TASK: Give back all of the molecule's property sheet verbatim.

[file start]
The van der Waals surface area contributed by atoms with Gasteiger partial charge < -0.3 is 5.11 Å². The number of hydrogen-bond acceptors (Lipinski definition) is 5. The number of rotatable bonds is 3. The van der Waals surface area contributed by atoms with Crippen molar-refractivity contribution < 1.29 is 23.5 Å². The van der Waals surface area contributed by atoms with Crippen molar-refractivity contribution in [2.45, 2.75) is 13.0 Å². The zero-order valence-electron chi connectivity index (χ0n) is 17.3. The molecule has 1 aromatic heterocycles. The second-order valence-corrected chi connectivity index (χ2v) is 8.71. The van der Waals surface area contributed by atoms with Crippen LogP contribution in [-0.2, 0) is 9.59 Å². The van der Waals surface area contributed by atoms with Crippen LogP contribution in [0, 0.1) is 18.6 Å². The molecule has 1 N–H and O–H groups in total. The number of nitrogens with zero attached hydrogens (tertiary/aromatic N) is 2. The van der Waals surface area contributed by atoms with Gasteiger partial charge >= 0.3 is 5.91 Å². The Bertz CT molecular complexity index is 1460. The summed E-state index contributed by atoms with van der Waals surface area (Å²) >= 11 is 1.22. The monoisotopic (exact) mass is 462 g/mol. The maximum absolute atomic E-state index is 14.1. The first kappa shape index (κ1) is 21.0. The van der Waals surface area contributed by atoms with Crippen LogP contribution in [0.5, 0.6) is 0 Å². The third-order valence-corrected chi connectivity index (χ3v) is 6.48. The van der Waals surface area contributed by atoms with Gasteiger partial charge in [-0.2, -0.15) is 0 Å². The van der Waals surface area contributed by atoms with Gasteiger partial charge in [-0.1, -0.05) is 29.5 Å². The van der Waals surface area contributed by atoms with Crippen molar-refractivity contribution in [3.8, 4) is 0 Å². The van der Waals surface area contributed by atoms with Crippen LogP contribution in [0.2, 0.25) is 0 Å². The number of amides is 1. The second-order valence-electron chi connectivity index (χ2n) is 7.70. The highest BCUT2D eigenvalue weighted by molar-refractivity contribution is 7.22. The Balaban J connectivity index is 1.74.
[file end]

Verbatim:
The van der Waals surface area contributed by atoms with Gasteiger partial charge < -0.3 is 5.11 Å². The number of hydrogen-bond acceptors (Lipinski definition) is 5. The number of rotatable bonds is 3. The van der Waals surface area contributed by atoms with Crippen molar-refractivity contribution < 1.29 is 23.5 Å². The van der Waals surface area contributed by atoms with Crippen molar-refractivity contribution in [2.45, 2.75) is 13.0 Å². The zero-order valence-electron chi connectivity index (χ0n) is 17.3. The molecule has 1 aromatic heterocycles. The second-order valence-corrected chi connectivity index (χ2v) is 8.71. The van der Waals surface area contributed by atoms with Crippen LogP contribution in [-0.2, 0) is 9.59 Å². The van der Waals surface area contributed by atoms with Crippen LogP contribution in [0, 0.1) is 18.6 Å². The molecule has 1 N–H and O–H groups in total. The number of nitrogens with zero attached hydrogens (tertiary/aromatic N) is 2. The van der Waals surface area contributed by atoms with Gasteiger partial charge >= 0.3 is 5.91 Å². The Bertz CT molecular complexity index is 1460. The summed E-state index contributed by atoms with van der Waals surface area (Å²) >= 11 is 1.22. The monoisotopic (exact) mass is 462 g/mol. The maximum absolute atomic E-state index is 14.1. The first kappa shape index (κ1) is 21.0. The van der Waals surface area contributed by atoms with Crippen LogP contribution in [0.5, 0.6) is 0 Å². The third-order valence-corrected chi connectivity index (χ3v) is 6.48. The van der Waals surface area contributed by atoms with Gasteiger partial charge in [-0.2, -0.15) is 0 Å². The van der Waals surface area contributed by atoms with Gasteiger partial charge in [-0.1, -0.05) is 29.5 Å². The van der Waals surface area contributed by atoms with Crippen molar-refractivity contribution in [3.8, 4) is 0 Å². The van der Waals surface area contributed by atoms with Crippen LogP contribution in [0.2, 0.25) is 0 Å². The number of amides is 1. The second-order valence-electron chi connectivity index (χ2n) is 7.70. The highest BCUT2D eigenvalue weighted by molar-refractivity contribution is 7.22. The Balaban J connectivity index is 1.74.